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Radio

Despite the recent rise in access to new ICTs and the continued dominance of television, radio is still an important source of news and information in Peru. Seventy five percent of respondents said they listen to the radio daily and 92 percent said they listen to it at least once a week. Eighty one percent of the survey respondents said they use radio for getting news and information on a weekly basis.

According to the Ministry of Transportation and Communications, there are 1,691 FM stations, 452 AM stations and 59 SW stations in the country. [1] FM is the most popular waveband used (chart Rad 1). Listening to radio on the internet is not particularly common. However among mobile phone users in urban Peru, 37% had listened to radio on their cell phones. Among various kinds of programs, music and news programs tend to be more popular than others.

Radio stations in urban Peru are mostly privately owned and it is a competitive market. There are numerous nationally available radio networks and many local and community radio stations. The largest radio networks are RPP Group and Radio Corporation of Peru (CPR), which together own a majority of the country's stations. In addition to the urban respondents covered in our survey, radio is also very successful in reaching the difficult-to-access Amazon region, where radio listenership is generally very high and all other media and ICTs are fairly inaccessible.

Chart 1

Radio draws audiences from all demographic groups. Those with the highest listening rates are 29 years old and younger (79 percent).

Chart 2

Among all radio channels, Radio Programas del Peru (RPP) is the most popular radio station (with a 56 percent weekly reach shown in chart RAD 2) followed by two music channels called Ritmo Romantica (with 36 percent weekly reach) and La Inolvidable (33 percent weekly reach).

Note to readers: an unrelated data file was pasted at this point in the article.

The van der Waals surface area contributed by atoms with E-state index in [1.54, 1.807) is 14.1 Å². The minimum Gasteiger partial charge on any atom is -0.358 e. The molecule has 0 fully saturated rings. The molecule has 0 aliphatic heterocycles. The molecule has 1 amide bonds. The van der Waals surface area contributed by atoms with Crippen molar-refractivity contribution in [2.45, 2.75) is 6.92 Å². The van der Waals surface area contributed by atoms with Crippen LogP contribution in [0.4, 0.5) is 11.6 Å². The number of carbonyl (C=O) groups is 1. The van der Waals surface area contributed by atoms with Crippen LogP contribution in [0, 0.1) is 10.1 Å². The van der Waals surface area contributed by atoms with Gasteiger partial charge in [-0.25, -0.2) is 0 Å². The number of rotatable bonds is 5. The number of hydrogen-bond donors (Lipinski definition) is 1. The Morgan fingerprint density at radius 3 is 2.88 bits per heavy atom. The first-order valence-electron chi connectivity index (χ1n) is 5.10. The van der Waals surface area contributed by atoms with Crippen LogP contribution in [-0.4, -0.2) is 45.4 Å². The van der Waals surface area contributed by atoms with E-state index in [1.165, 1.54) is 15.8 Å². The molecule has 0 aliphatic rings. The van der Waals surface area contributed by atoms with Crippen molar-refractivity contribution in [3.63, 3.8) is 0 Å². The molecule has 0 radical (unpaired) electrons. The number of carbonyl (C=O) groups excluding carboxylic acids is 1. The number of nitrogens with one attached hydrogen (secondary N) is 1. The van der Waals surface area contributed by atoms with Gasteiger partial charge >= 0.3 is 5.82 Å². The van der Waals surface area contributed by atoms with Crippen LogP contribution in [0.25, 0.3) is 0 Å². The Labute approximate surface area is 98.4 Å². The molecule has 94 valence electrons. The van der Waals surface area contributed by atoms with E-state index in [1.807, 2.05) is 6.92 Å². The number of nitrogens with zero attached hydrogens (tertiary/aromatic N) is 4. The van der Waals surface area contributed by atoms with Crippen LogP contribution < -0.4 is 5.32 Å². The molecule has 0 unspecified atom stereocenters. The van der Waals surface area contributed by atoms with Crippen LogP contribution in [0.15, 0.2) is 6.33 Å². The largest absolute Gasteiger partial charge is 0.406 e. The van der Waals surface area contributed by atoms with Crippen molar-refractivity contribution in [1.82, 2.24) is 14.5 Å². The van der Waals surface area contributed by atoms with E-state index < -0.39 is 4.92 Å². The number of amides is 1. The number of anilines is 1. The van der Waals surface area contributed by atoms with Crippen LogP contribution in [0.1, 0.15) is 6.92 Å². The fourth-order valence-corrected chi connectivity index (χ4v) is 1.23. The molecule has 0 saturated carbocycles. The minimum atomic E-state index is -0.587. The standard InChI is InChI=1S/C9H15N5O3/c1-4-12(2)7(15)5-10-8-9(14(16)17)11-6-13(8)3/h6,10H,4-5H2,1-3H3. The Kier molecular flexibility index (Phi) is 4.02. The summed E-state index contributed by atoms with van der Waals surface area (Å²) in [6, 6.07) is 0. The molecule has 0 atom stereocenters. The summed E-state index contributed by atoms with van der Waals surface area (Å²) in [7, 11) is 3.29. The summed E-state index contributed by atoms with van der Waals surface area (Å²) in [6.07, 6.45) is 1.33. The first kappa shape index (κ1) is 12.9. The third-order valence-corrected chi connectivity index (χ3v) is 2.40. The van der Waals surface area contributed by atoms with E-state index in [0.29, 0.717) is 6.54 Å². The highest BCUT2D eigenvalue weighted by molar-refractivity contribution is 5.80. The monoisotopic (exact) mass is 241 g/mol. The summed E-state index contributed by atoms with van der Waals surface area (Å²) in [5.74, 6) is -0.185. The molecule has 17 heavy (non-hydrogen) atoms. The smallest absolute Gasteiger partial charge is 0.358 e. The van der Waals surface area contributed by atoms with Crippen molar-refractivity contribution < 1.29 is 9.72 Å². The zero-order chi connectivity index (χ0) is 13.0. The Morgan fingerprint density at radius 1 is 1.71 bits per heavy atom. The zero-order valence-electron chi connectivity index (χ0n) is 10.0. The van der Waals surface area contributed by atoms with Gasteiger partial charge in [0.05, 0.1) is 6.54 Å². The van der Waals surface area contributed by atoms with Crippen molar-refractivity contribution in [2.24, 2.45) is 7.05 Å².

RPP, a national news radio station that reaches every city and community in Peru, is considered the most trustworthy source of information on the radio by 51 percent of the urban survey respondents (see table 1), a rating well ahead of its competitors. RPP's listeners typically are male and those in the less-educated category. The website of RPP was launched in 1996 (www.rpp.com.pe) and is one of the most visited Peruvian websites by our survey respondents. Other trustworthy sources of information on the radio include Panamericana and Radio Moda, but their ratings are far lower than that of RPP.

Table 1

Radio journalists were the most frequent targets of aggression in 2008 in Peru among all types of journalists, especially in the Amazonian region, according to a report published in January 2009. [2]One, Radio Oriente, is under constant surveillance. The other, a radio station called La Voz de Bagua Grande, was closed down by the MTC for inciting violence in June 2009 during an outbreak of protests and rioting by local indigenous groups and clashes with the security forces. [3]

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[1] Ministerio de Transportes y Comunicaciones – MTC. Accessed from http://www.mtc.gob.pe

[2] “Radio Journalists most targeted media group in Peru, says IPYS” International Freedom of Expression Exchange (IFEX). Accessed from http://www.ifex.org/peru/2009/01/14/radio_journalists_most_targeted/

[3] "Government maintains ban on Amazonian radio station silenced since June". Reporters Sans Frontiers. Paris, France. Accessed January 2010.  http://www.rsf.org/Amazon-radio-taken-off-air-for.html